Nattiv’s camera is more of a character than a witness, bearing in on facial feature with extreme close ups, held and held, as if to see beyond the skin, sweat, saliva, to perceive a soul. More: to want to, to need to. A hand held camera jostles its path before and beside children chasing and being chased, youth destined for imminent injury. Attention must be paid, and is—a daring and intimate aesthetic. Bitterness and vulnerability, sound and silence are ferocious, nourishing, fateful tides, battering, burdening, and binding these arresting, damaged lives and loves. Mabul floods our consciousness and our conscience.
Summary of this year’s BJFF
One thematic line crosses and compensates through this year’s series: the arts as saving grace, partially vanquishing the darkness of a child’s limitation (Kaddish for a Friend) or history’s malfeasance (In Another Lifetime, Intimate Grammar). Sometimes fiction trumps documentary: Breath Made Visible and the far more engaging Deaf Jam substitute hagiography for honest assessment. A trio of films examining autism display more truth in fiction than through documentary: the pollyanna-ness of the non-fiction Dolphin Boy is countered by the complexity and poignant charm of the marvelous TV series Yellow Peppers, the accidents of fate and foible in Dusk, and the incessant moral and emotional quandaries of Mabul, the final (and my favorite) film.
Past years’ frequent travelogues to Grandads’ visits to Shoah-devastated Shtetls have been supplanted by fictional fairy tales, sometimes with silly glee, Prima Primavera, and sometimes to a ridiculous extreme, such as the plot of My Best Enemy. Standing Silent, however, does reach documentary respectability that the fictional The Day I Saw Your Heart eschews.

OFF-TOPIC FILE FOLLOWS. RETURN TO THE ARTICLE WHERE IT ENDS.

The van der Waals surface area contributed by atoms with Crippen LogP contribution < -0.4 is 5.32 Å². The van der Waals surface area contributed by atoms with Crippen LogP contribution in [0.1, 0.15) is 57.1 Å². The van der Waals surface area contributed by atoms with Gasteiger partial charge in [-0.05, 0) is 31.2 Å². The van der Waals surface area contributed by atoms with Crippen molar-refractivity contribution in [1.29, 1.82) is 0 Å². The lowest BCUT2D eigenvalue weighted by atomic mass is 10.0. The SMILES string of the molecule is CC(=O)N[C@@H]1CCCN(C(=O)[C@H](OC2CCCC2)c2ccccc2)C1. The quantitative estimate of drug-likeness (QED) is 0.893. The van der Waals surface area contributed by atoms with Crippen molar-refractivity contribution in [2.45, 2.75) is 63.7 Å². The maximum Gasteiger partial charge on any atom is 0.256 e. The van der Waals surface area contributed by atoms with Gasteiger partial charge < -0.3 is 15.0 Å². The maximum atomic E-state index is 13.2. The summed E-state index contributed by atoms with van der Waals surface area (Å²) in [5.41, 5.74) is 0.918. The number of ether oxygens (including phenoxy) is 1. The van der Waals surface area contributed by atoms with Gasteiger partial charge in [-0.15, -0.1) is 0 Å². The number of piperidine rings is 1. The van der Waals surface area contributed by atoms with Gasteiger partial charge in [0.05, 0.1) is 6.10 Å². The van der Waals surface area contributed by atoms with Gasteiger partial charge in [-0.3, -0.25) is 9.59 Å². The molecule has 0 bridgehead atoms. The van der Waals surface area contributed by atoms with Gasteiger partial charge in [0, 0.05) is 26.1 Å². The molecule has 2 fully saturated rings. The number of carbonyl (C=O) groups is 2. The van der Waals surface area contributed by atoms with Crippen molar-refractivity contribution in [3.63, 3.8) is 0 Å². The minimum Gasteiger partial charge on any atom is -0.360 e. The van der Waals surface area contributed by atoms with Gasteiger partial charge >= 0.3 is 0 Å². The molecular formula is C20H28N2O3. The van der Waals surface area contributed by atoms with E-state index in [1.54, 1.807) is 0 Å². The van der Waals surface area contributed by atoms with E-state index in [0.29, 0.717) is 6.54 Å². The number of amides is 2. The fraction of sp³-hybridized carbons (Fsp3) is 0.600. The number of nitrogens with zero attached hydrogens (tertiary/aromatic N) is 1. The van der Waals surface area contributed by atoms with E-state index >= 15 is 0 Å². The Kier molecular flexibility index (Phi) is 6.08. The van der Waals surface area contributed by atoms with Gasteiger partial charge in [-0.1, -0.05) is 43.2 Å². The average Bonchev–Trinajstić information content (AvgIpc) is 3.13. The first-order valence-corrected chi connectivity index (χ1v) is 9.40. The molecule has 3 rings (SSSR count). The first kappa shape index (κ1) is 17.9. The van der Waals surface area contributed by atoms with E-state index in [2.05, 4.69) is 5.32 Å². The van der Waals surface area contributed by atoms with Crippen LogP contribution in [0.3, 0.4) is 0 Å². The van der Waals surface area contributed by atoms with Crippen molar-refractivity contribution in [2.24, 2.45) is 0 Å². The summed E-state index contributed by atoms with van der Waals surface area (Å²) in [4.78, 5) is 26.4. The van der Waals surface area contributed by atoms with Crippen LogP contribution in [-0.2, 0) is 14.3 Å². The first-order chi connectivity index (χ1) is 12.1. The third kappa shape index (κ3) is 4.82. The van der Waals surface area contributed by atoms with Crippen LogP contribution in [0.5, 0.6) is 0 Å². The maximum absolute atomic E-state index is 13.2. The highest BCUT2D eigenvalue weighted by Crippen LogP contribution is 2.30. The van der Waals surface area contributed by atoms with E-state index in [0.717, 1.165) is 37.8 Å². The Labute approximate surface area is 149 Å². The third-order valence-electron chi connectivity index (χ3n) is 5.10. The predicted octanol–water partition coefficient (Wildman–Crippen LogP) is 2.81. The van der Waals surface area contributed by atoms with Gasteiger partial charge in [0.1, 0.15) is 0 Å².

Fictions, however nonsensical, do offer an opportunity for professionalism in acting and cinematography, and the opportunity for a critic to be impartially negative without seeming mean-spirited. There is much of such professionalism in this series, save in the selection of short films and a couple of features, identifiable by omission from my round-up. I regret that there were no belly laughs, no delight in irony, no spinning of tragedy into piercing farce as happened on rare but delightful occasion in previous years. I missed that traditionally Jewish sensibility, the fiddler on the roof of the burning house, making joyful sound in a minor key. Instead, there was a surprising dose of Talmud argument and Torah metaphor. Context and content, rather than dependence on a particular Jewish-born writer or director, gave this Boston Jewish Film Festival a rightful name in a far more justifiable way than in previous years.
One audience caveat follows: waiting to see a film can be uncomfortable and unpleasant, particularly out of doors in inclement weather. Depending on the venue, a non-member can pick up a ticket before a member; there is no member priority line or no line at all—just a crush. Venue and festival blame each other for inconveniences. Perhaps more considerate negotiations between them can resolve at least some of the difficulties for future years.